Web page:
2019-06-02 10:56

    3.5 This really was a very good book xD I enjoyed it from start to end. But what I loved the most was how it portrayed the absolute nonsense and cruelty of all the religions :D I can't wait to start with The Scarlet Tides! damn exams!

  • Nathan
    2019-05-26 05:59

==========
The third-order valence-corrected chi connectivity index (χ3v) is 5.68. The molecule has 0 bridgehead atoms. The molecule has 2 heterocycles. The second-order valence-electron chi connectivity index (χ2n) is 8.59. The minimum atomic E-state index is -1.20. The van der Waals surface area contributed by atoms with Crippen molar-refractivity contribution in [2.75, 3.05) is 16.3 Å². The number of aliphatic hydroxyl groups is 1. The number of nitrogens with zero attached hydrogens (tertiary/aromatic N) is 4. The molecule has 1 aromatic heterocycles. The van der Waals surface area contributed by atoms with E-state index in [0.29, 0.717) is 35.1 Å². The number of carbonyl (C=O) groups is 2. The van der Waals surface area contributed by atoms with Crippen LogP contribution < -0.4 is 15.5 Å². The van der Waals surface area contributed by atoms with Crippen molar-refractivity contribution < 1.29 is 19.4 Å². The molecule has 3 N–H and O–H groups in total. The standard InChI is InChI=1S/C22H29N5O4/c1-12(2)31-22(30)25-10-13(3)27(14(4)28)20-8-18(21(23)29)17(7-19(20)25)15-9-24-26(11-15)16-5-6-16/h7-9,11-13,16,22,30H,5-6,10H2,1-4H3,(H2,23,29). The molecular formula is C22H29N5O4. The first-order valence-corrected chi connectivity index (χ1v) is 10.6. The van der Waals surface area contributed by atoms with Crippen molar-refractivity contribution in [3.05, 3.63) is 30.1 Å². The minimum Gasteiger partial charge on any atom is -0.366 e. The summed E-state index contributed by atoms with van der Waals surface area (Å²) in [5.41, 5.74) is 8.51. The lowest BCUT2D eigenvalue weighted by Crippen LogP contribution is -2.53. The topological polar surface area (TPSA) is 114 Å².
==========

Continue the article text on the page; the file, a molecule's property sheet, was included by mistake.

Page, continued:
Fantasy Review BarnWhen was the last time I read a starting entry of a series that strives so far for that true ‘epic’ feel, let alone one that succeeds? Hey, this is not a commentary on the state of fantasy today, I am loving the trend of shorter books with a tight cast; a fantasy that takes place in a city can show a lot more depth than some of the sprawling messes I have read. But occasionally I feel the need to read a brick of a book, one with a large cast, huge landmasses, and so much going on a map is needed. I have just found the last few entries I have read that tried not to have worked for me. A world can be built, religions and orders and other little details can be set, hell an appendix can even be tacked on to the back; none of it matters if this info doesn’t actually affect the story.Hair has taken a formula in Mage’s Blood that isn’t new, nor does it really seem to be trying to be, but he does do an excellent job of making it his own. Obvious East/West parallels, this book doesn’t run from our world but rather borrows heavily from it, and then twists slightly give it a new feel. Jihads and Crusades, romantic languages with only slight variations, even a Christ-like figure that is twisted in a delightful way are present. This is not our earth in an alternate reality, but rather the influences are borrowed and used in a well-built secondary world that grows into its own as the book goes on. At first this style grated on me, I even made a small list of real world comparisons, but as the story moved I became much more forgiving until I stopped caring at all.There is an obvious comparison to be made between Hair’s debut and The Darkness That Comes Before by R. Scott Bakker; and not in the least because of the use of Gnosis as the basis of the magic. Both deal with the build up to an epic war (each including an allegory to the peasant’s crusade within) and both stick with a fairly small cast of main characters and a more complex cast of secondary one. But while Bakker’s books have a legion of loyal fans it turned off just as many with its heavy philosophizing and incredibly dense structure, Mage’s Blood is the opposite; it is a quick moving, easy to read (which doesn’t mean simple), more focused ride with similar qualities. It is a tradeoff of sorts, less of the imagery, but better ease into the story.Early on I ran into a PoV character that I just plain didn’t enjoy, something that continued for half the book and messed with my early enjoyment. A strange feeling; several adult characters with story lines that felt important from the start mixed in with one very YA feeling storyline dealing with a couple of students in a school of magic. And I will admit, the dislike of this particular character arc never went away even once it left the school; from there the young man went on a, well let’s call it a treasure hunt, that seemed to improbable and full of convenience for my liking.Luckily that one character arc makes up my biggest complaint; I adored the rest of this book. The storyline involving a young female regent and her female body guard was a particular favorite; I especially liked bodyguard Elena’s resourcefulness in taking down magic uses with more power than her. (A note on the magic: The mage’s blood of the title involves actual bloodlines; decedents of the original mages have progressively less power through the generations, an interesting dynamic). The spy master was suitably cunning yet even early on showed flaws and weaknesses; a chess master but not invincible. The various plot lines were brought together well. No, not everyone ends up in the same place, but rather their pieces of the puzzle makes the big picture a little more clear, and the set up for the next book interesting indeed.I am glad to see a new epic series that I am excited about. I am glad to see all the little details the author worked so hard to build actually matter (and will leave the debate on whether using so much of our world to build his secondary world is cheating or not for another day). And I will gladly read The Scarlet Tides, book two of the series, as soon as I can get my hands on it.4 Stars